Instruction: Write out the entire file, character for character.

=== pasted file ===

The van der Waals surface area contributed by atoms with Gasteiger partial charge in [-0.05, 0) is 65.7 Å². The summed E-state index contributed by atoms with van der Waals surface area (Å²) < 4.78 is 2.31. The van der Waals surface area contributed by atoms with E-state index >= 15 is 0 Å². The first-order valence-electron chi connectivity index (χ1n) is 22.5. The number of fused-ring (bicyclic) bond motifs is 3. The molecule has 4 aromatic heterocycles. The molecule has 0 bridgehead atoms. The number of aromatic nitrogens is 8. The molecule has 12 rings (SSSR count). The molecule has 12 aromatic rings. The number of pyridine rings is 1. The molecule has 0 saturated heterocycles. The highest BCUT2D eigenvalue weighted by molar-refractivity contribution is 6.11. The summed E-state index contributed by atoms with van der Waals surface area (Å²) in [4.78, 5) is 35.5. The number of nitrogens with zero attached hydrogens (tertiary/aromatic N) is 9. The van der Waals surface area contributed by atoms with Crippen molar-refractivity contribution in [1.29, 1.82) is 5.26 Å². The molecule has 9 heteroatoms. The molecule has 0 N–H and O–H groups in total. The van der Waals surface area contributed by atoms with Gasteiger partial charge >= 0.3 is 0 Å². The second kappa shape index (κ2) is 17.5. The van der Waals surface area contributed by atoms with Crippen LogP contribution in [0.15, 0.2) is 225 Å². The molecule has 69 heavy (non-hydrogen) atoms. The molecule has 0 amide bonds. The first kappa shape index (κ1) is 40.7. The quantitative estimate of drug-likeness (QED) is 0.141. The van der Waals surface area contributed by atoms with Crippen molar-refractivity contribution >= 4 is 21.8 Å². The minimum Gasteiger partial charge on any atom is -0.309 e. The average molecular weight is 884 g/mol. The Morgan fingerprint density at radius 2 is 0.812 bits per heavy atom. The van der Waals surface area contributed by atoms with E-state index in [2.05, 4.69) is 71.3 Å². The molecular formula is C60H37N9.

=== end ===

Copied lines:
The van der Waals surface area contributed by atoms with Gasteiger partial charge in [-0.05, 0) is 65.7 Å². The summed E-state index contributed by atoms with van der Waals surface area (Å²) < 4.78 is 2.31. The van der Waals surface area contributed by atoms with E-state index >= 15 is 0 Å². The first-order valence-electron chi connectivity index (χ1n) is 22.5. The number of fused-ring (bicyclic) bond motifs is 3. The molecule has 4 aromatic heterocycles. The molecule has 0 bridgehead atoms. The number of aromatic nitrogens is 8. The molecule has 12 rings (SSSR count). The molecule has 12 aromatic rings. The number of pyridine rings is 1. The molecule has 0 saturated heterocycles. The highest BCUT2D eigenvalue weighted by molar-refractivity contribution is 6.11. The summed E-state index contributed by atoms with van der Waals surface area (Å²) in [4.78, 5) is 35.5. The number of nitrogens with zero attached hydrogens (tertiary/aromatic N) is 9. The van der Waals surface area contributed by atoms with Crippen molar-refractivity contribution in [1.29, 1.82) is 5.26 Å². The molecule has 9 heteroatoms. The molecule has 0 N–H and O–H groups in total. The van der Waals surface area contributed by atoms with Gasteiger partial charge >= 0.3 is 0 Å². The second kappa shape index (κ2) is 17.5. The van der Waals surface area contributed by atoms with Crippen LogP contribution in [0.15, 0.2) is 225 Å². The molecule has 69 heavy (non-hydrogen) atoms. The molecule has 0 amide bonds. The first kappa shape index (κ1) is 40.7. The quantitative estimate of drug-likeness (QED) is 0.141. The van der Waals surface area contributed by atoms with Crippen molar-refractivity contribution >= 4 is 21.8 Å². The minimum Gasteiger partial charge on any atom is -0.309 e. The average molecular weight is 884 g/mol. The Morgan fingerprint density at radius 2 is 0.812 bits per heavy atom. The van der Waals surface area contributed by atoms with E-state index in [2.05, 4.69) is 71.3 Å². The molecular formula is C60H37N9.